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Proposed Bank of England Act

Proposed Bank of England Act

Hat tip to James Robertson. This Act could be written instead for the ECB. It goes further that the NMT or Chartalist prescription by removing all of the right to create money from the private banking sector giving it, not to government but to an arms length entity. The outcome is broadly similar to that proposed by Auerbach and Mosler – governments get to spend money without borrowing.  Here is a snippet…

Preventing Banks Creating Money

Our first step then is to prevent banks from creating money each time they issue a loan. This step is actually remarkably simple – we just set a ‘universal rule’ that banks can only credit (put money into) an account if they simultaneously debit (take money out of) another account by the same amount. As is explained in this guide, this prevents money being created (or destroyed) within the banking system.

Creating a Public Source of New Money

However, up to now the banking sector has been increasing the money supply by an average of 8% each year. While this growth rate is almost certainly too high, a growing economy does still require an injection of new money each year, in the same way that a car requires the regular addition of oil to keep everything running smoothly.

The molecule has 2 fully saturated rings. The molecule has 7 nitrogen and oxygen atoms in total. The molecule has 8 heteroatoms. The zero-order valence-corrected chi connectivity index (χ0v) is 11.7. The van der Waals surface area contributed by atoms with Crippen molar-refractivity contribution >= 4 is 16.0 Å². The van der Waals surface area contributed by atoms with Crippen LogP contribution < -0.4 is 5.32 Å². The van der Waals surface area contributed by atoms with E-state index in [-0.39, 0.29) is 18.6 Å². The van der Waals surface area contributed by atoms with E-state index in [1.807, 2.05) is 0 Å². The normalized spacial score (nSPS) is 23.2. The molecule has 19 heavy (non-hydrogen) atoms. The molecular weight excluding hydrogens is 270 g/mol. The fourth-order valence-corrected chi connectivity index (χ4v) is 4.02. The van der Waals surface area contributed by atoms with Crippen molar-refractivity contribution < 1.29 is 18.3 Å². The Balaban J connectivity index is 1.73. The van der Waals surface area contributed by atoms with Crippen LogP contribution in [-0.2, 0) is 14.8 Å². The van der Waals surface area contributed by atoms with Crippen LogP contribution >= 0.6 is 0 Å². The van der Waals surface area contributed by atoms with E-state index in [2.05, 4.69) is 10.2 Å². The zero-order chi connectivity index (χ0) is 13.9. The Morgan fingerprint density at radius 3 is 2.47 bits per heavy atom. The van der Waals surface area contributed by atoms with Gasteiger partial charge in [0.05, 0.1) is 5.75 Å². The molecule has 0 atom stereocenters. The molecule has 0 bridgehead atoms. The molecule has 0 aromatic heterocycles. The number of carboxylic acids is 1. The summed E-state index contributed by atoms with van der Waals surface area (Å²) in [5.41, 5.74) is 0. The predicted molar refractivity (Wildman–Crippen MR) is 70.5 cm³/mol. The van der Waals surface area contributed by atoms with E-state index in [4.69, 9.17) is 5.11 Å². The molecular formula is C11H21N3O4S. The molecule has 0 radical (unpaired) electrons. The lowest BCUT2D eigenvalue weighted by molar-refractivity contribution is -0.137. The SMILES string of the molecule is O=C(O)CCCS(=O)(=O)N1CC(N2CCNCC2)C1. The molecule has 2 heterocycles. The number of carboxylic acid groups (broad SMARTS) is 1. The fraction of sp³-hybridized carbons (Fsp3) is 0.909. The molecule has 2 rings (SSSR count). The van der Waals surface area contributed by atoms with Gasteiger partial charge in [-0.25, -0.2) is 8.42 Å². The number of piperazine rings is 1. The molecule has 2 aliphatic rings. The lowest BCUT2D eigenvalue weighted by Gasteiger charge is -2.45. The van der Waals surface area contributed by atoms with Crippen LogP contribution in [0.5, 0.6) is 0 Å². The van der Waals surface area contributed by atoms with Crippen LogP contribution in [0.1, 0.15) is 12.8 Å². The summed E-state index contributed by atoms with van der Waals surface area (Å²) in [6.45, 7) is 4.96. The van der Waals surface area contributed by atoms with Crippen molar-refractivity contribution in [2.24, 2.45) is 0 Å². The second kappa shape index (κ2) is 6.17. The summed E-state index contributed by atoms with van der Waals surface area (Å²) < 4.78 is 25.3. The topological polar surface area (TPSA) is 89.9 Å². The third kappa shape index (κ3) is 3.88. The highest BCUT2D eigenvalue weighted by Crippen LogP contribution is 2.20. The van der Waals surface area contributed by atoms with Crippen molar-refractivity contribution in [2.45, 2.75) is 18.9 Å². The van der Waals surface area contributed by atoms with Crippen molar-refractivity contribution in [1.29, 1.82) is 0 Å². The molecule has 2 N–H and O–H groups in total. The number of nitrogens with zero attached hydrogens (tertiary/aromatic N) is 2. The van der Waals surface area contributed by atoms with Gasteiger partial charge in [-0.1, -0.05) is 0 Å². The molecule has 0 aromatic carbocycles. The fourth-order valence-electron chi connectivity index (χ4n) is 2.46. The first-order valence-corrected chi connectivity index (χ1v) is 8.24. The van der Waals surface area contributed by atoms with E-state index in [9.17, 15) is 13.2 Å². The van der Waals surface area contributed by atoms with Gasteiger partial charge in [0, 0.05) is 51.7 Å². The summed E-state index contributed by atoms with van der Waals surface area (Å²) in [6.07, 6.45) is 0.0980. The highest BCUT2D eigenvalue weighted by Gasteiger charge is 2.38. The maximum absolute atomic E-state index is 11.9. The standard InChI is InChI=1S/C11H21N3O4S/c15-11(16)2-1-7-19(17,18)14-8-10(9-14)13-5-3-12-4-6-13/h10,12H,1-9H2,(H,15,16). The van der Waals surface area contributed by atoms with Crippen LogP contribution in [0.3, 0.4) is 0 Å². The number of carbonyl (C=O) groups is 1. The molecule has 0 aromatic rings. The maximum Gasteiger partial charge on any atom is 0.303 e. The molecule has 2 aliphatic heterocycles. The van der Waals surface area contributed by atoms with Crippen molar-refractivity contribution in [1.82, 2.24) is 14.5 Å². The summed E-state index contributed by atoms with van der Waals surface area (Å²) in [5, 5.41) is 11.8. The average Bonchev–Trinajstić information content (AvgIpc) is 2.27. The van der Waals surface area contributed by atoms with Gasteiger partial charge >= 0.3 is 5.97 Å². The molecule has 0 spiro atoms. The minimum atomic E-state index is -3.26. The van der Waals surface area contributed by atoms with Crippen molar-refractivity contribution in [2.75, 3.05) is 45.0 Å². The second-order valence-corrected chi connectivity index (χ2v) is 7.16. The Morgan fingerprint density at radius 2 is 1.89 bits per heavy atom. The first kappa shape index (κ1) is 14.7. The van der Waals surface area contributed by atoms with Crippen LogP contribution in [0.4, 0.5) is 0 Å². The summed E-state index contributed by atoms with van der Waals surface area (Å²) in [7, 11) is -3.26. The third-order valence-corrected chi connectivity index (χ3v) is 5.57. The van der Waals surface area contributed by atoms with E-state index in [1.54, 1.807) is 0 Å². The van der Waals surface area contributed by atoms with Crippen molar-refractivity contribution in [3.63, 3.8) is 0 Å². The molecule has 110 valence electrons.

Consequently, our second step is to give the Bank of England the power and responsibility to manage the money supply and create new money as and when the economy is judged to need it. We implement strict measures to separate control of the money supply from any political influence, and further strict measures that significantly reduce the risk of inflation, compared to the existing system.

With new money now being created debt-free by the state, we need to ensure that  this money is distributed into the most economically efficient and socially beneficial method possible. We recommend that the money is given to the government as a non-repayable grant, and used to reduce the overall tax burden, phase out the national debt and invest in public infrastructure. Phasing out the national debt has its own complications, and we have made recommendations to deal with these.

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